Michigan Awaits Governor on Motorcycle Helmet Law Repeal

A proposal to loosen Michigan’s law requiring all motorcycle riders to wear helmets is stoking arguments over auto insurance reform and the no-fault system the state uses to compensate motorists for post-crash medical care.

SB 291, which would require helmets for only certain adult motorcyclists and all motorcyclists under 21, was passed by the state House and Senate and awaits final approval from Gov. Rick Snyder. A state listing of the bill shows that it was “presented to governor” the afternoon of April 2, leaving motorcycle enthusiasts and other motorists in anticipation of his decision.

After senators approved the measure in late March, The Associated Press reported that Synder “has said he only wants to tackle the helmet law in the context of broader auto insurance reform.”

​Hard Road for No-Fault Reform

But lawmakers have had trouble getting reform bills through the state Legislature. Such proposals have aimed to overhaul Michigan’s no-fault insurance system, which currently pays out unlimited medical care under personal injury protection coverage (PIP), by capping benefits and offering motorists three levels of PIP coverage to choose from.

Reform supporters have said that an auto insurance quotes comparison will show higher rates and premiums in no-fault states than others because the system is vulnerable to a higher number of phony claims and various crimes. The crisis is doubly serious in Michigan due to its having unlimited reimbursement for crash-related medical care. HB 4926, one of the more popular reform measures, was introduced to the state House but has not seen action since October.

Safety Considerations and MCCA Implications

The Insurance Institute of Michigan (IIM) predicts that repealing the helmet law will lead to higher fees for the Michigan Catastrophic Claims Association (MCCA), a fund that reimburses insurance providers for no-fault claims over $500,000 and is supported by surcharges for each vehicle in the state.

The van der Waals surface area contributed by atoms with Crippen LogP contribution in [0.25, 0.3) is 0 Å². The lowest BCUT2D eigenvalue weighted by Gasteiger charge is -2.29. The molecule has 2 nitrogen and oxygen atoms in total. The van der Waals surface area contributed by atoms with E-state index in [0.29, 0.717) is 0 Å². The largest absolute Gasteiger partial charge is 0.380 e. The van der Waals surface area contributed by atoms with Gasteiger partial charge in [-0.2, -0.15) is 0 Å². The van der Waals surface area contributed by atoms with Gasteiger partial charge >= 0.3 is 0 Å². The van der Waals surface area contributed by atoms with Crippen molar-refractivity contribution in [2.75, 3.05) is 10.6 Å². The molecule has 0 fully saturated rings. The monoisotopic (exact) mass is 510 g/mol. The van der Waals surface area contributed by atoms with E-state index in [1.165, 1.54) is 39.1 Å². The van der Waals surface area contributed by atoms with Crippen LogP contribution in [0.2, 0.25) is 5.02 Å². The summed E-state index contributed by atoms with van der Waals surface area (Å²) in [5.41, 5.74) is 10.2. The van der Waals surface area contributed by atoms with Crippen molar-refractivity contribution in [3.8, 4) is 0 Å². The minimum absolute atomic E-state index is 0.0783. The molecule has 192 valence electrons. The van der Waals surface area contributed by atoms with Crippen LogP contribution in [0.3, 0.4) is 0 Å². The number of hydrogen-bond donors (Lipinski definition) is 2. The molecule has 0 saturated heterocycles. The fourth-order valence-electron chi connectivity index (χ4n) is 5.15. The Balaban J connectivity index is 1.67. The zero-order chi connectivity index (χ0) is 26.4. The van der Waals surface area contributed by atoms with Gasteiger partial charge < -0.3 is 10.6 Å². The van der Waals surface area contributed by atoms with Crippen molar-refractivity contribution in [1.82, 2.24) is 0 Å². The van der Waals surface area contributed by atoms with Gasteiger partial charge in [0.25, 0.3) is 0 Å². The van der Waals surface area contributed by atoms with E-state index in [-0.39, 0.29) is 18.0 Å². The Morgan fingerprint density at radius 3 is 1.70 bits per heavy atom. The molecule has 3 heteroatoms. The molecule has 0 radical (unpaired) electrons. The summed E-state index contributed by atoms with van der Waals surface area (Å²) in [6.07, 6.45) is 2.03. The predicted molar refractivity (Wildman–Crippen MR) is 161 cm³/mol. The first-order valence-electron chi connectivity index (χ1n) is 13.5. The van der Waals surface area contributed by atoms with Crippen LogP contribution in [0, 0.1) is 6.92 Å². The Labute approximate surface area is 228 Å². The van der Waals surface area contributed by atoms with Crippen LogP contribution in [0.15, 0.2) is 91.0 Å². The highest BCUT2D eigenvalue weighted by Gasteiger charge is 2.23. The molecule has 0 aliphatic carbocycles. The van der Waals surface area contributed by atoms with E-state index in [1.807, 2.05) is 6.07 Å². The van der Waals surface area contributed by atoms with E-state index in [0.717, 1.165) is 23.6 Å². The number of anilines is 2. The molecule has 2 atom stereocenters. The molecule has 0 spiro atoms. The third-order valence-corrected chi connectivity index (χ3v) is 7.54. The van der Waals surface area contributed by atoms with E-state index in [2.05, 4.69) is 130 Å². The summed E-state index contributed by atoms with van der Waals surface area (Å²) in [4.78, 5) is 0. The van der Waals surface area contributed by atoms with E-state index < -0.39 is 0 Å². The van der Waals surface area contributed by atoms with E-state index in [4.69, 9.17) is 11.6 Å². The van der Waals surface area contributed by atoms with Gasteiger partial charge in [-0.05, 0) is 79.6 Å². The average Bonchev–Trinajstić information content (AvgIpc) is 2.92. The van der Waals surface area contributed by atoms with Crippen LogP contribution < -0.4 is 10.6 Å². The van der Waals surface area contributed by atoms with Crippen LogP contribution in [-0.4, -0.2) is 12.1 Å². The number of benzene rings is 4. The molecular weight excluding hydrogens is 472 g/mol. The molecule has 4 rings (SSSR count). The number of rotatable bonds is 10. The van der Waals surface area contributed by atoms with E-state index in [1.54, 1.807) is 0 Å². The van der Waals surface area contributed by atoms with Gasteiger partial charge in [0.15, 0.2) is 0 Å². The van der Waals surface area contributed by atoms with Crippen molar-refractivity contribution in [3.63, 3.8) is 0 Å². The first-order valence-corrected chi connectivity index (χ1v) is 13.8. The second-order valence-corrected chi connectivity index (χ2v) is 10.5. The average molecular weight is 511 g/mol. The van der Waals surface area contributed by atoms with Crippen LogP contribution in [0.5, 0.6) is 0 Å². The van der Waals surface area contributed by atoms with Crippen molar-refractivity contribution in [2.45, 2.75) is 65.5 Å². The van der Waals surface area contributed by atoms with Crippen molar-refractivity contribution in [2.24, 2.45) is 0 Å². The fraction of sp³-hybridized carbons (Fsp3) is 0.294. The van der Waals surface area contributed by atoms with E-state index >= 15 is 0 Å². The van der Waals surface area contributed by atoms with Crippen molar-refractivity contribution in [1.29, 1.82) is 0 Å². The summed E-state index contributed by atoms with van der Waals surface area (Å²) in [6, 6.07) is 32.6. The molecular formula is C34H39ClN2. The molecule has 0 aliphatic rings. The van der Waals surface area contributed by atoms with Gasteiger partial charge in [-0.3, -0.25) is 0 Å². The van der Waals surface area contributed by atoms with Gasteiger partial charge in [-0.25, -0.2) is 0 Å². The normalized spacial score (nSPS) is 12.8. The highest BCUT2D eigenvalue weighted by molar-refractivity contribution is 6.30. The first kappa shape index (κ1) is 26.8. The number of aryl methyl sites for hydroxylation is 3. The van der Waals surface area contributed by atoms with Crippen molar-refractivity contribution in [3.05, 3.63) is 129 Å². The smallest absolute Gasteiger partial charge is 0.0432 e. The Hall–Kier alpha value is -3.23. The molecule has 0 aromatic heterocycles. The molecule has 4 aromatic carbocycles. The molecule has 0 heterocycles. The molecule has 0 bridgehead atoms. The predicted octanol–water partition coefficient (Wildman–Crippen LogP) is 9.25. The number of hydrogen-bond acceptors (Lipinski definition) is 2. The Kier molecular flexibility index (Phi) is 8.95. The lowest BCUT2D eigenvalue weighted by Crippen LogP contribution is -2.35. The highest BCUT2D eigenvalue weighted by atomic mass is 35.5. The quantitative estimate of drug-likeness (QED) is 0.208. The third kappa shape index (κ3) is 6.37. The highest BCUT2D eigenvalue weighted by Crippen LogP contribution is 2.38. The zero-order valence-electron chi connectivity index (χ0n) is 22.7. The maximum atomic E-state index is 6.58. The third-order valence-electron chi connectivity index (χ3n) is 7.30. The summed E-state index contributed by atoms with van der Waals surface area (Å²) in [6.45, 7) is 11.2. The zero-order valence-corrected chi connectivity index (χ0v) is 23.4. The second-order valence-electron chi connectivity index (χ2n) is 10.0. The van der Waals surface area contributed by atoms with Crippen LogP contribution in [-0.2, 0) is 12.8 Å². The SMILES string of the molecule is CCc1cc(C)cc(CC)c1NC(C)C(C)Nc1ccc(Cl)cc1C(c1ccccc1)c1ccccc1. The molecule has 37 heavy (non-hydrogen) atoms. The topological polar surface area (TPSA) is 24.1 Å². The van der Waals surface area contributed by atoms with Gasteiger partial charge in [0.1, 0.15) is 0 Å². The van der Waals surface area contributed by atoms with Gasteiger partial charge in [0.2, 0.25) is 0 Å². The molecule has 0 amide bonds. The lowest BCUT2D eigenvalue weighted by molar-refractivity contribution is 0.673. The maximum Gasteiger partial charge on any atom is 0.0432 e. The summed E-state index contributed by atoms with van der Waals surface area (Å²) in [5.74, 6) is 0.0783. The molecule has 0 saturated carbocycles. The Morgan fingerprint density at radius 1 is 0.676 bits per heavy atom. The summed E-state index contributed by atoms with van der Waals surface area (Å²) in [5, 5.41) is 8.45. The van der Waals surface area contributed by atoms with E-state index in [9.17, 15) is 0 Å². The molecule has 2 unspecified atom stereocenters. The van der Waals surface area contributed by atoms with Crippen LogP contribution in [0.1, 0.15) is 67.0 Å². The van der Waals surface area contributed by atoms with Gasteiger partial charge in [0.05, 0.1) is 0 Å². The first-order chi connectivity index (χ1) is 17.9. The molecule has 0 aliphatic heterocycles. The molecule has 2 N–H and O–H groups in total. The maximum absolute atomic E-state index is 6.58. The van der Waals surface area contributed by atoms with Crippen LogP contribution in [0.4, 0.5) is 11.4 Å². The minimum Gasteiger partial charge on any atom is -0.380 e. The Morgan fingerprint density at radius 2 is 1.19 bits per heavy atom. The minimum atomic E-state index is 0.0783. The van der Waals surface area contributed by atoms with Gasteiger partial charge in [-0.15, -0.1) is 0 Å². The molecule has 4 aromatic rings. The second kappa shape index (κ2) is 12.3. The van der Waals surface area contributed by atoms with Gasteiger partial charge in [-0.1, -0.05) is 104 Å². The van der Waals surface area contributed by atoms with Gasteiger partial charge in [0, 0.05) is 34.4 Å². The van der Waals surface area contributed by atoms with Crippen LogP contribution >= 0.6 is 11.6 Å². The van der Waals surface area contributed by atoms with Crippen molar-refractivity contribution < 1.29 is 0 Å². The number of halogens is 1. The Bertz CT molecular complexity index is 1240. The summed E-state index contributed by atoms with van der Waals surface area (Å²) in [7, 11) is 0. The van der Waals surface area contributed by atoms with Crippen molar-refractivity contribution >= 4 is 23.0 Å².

“If the mandatory helmet law is repealed, serious injuries to motorcyclists will rise,” IIM stated in a policy letter dated last April. “Since Michigan’s no-fault law allows lifetime benefits for all ‘reasonable and necessary’ medical costs, the number of claims and the amount paid by the MCCA to reimburse insurance companies will increase, causing all policyholders in Michigan to pay more.”

Insurers have cited statistics in testimony saying that unhelmeted riders are 40 percent more likely than helmeted riders to suffer a fatal head injury.

A House summary of SB 291 showed that motorcyclists dispute many points made by the bill’s opponents, including the perception that the rolling back of helmet laws are linked to higher rates of fatalities and injuries.

“Many feel that a better approach is to reduce the number of accidents through rider education, tougher motorcycle licensing laws, and motorcycle awareness for drivers of cars and trucks,” the summary read. “Reducing accidents will save lives and reduce the number and severity of injuries, not relying on the protection of helmets.”

SB 291’s supporters also dispute the impact that the law would have on insurance rates and highlight the fact that motorcyclists also pitch into the MCCA themselves.

“They note that they pay in to the MCCA (often many times over, since it is a per vehicle charge),” the summary stated about the stance of supporters. “They argue that historically insurance rates do not go down when helmet laws are enacted or go up when they are repealed or modified.”

But, historically, motorcyclists have been getting more out of the MCCA than they’ve been putting in. Between 1978 and 2011, motorcyclists paid about 2.3 percent of the total fees that fund the MCCA, but nearly 8 percent of the number of claims paid and 5.4 percent of the amount the MCCA has paid on all of its claims were for motorcyclists’ injuries.

Still, supporters of SB 291 say that its financial impact is irrelevant and their argument to repeal the law is based on notions of liberty and freedom. Similar proposals have been discussed for decades, with the state Legislature passing bills in its 2005-06 and 2007-08 sessions to loosen the helmet mandate before then-Gov. Jennifer Granholm vetoed them.

“[W]earing a helmet or not wearing one should be a matter of personal choice and not a legal mandate,” the bill’s supporters stated in the state House summary.

About Matthew Morisset
Matthew Morisset is a proud alumnus of the University of Redlands, where he obtained a degree in English Literature. Utilizing his passion for analysis and writing, Matthew looks for important trends in the auto insurance industry and their implications for consumers and the market as a whole.

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